Pinolata

Over the weekend, I treated myself to a day in the kitchen.

Despite the dry, bright weather it was obvious that TLC wasn't budging from the sofa (we had, admittedly, gone hard on the cocktails the previous evening; curse you, Brown's and your reasonably priced martinis) and we really couldn't face the wreckage of the garden.

So, we breakfasted on bacon and proper puffy buttermilk pancakes drowned in maple syrup, and dined on pastitsio, a Greek layered dish of macaroni, bechemel and a tomatoey lamb filling, baked with lots of cheese and breadcrumbs on top. Rib-stickingly good for a cold night.

I fancied doing a bit of baking in the afternoon. Our Christmas treat to each other was a decent, solid stand mixer–not the classic and pricy KitchenAid, sadly, but the Kenwood KMix, which has more or less the same specs and a significantly less hefty pricetag. It's a powerhouse that makes light work of bread, cakes and meringues.

We also, courtesy of a new CostCo membership that had me wandering the food department in a quasi-religious trance (the meat! the sweets! the sausages!), have a catering-size bag of pine nuts. No, I don't know what I was thinking. Perhaps I had a vision of whipping up huge vats of pesto. However, what's done is done and I must needs do the best I can with what I have. To me, my Google. Pine nut recipes.

I love nuts in cakes, so with that in mind my search was pleasingly brief. Pinolata is a simple and delicious cake from Italy that's simple to whip up and worth trying out.

Before we begin, a side note on Rob's Tau of Baking. Cake making is anathema to my way of cooking. I subscribe to the handfuls and pinches school that doesn't worry too much about measurements. However, you have to be precise to make a decent cake, and it's good to get everything prepped up before you start. Once you do, I'm always surpised how quick the process of getting a cake in the oven can be. But I do have to force myself to be organised. I'm a convert to using the American cup system, which means a bit less weighing out. I have a 200g plastic thing that came with the breadmaker we bought 10 years ago that still does the job sans muss ou fuss. Get yourself one. It makes life a lot easier.

On your marks, get set, bake. If you don't have a stand mixer, grab a big bowl and a sturdy spoon and prepare for a workout. But first up, toast your pine nuts, as they need your undivided attention. Throw a third of a cup of pine nuts into a hot, dry, frying pan and toast them until they have golden patches. Keep the pan moving, and don't take your eyes off them. Those little suckers burn in an instant. This should only take five minutes or so.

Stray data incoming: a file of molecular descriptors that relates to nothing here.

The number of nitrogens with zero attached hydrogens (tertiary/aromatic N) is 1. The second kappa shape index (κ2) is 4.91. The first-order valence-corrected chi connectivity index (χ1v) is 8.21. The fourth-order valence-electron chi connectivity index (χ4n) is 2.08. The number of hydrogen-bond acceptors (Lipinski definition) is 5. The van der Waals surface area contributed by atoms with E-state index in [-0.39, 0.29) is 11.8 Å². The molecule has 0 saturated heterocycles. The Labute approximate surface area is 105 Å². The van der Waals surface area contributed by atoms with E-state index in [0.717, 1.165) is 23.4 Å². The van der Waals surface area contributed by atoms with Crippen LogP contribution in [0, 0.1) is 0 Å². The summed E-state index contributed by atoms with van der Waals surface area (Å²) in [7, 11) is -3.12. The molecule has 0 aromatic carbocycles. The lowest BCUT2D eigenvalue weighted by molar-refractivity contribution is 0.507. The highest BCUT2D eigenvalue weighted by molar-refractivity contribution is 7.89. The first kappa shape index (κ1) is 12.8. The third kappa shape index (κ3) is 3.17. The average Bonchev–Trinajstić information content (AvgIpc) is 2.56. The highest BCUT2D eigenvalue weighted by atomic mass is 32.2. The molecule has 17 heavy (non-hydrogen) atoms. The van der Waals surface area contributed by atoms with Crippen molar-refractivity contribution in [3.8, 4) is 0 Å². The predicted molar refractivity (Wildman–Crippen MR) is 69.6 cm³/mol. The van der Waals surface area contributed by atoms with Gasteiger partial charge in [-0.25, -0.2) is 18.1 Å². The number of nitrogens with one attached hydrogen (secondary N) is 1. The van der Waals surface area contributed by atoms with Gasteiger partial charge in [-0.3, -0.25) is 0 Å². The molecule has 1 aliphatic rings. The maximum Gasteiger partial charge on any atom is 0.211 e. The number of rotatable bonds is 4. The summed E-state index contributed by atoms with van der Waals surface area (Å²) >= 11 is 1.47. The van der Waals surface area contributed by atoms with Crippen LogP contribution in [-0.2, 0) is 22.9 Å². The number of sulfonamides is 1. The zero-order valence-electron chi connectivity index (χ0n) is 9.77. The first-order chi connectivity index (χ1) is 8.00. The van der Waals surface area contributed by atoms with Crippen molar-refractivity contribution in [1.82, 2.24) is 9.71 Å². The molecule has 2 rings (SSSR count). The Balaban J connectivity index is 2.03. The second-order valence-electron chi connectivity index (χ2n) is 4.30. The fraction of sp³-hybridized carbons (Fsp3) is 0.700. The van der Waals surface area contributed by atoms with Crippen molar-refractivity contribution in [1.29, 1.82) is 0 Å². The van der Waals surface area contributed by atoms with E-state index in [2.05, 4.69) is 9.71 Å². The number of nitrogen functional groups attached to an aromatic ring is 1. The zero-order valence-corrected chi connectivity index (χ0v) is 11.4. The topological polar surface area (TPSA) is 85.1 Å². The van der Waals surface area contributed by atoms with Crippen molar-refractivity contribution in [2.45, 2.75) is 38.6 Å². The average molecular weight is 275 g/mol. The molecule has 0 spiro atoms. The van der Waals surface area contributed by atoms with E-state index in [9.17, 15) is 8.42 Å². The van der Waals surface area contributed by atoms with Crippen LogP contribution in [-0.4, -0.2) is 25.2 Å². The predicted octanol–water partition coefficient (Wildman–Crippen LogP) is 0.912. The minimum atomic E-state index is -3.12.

Now, into the bowl goes a cup and a quarter of sugar, half white, half soft brown. Follow that with three eggs, and beat the lot until pale in colour and double in size. Next, add half a cup of extra virgin olive oil (for a British twist, might I suggest cold-pressed rapeseed oil? It's all I use in the kitchen these days, but if you must be authentic, olive oil it is), the zest of a lemon and a teaspoon of vanilla extract. Beat again briefly to mix that all in.

Add a cup and a quarter of flour, along with a pinch of salt to the mixture, and gently mix the lot together. Add your toasted pine nuts, and give it all one final stir until the nuts are evenly distributed.

There, cake mix. Spoon-licking good.

Pile your batter into a greased cake tin (I have a 12″ silicon job that does sterling service) that has greaseproof paper on the bottom (you might want to Google the fine art of making a cartouche for an easy way of fitting a square sheet into a round tin–or use a square tin), smooth it off, and scatter over another third of a cup of untoasted pine nuts. Into a pre-heated oven at 180C for about 40 mins. Gives you time to tidy up. Cake making is a messy business.

The end result is dense and sticky, but not too sweet, and somehow honeyed. It's pale gold, elegant and absolutely lovely warm from the oven. I don't know why, but it feels like something that a Greek cafe would serve up with a strong black coffee for elevenses. I could get a serious habit for this cake.

I'd suggest tweaks at this point, but to be honest I can't think of anything I'd want to change about pinolata. It's perfect just as it is.

Now, if anyone has any suggestions for what to do with 500g of pine nuts…

 

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Published by

Rob

Writer. Film-maker. Cartoonist. Cook. Lover.

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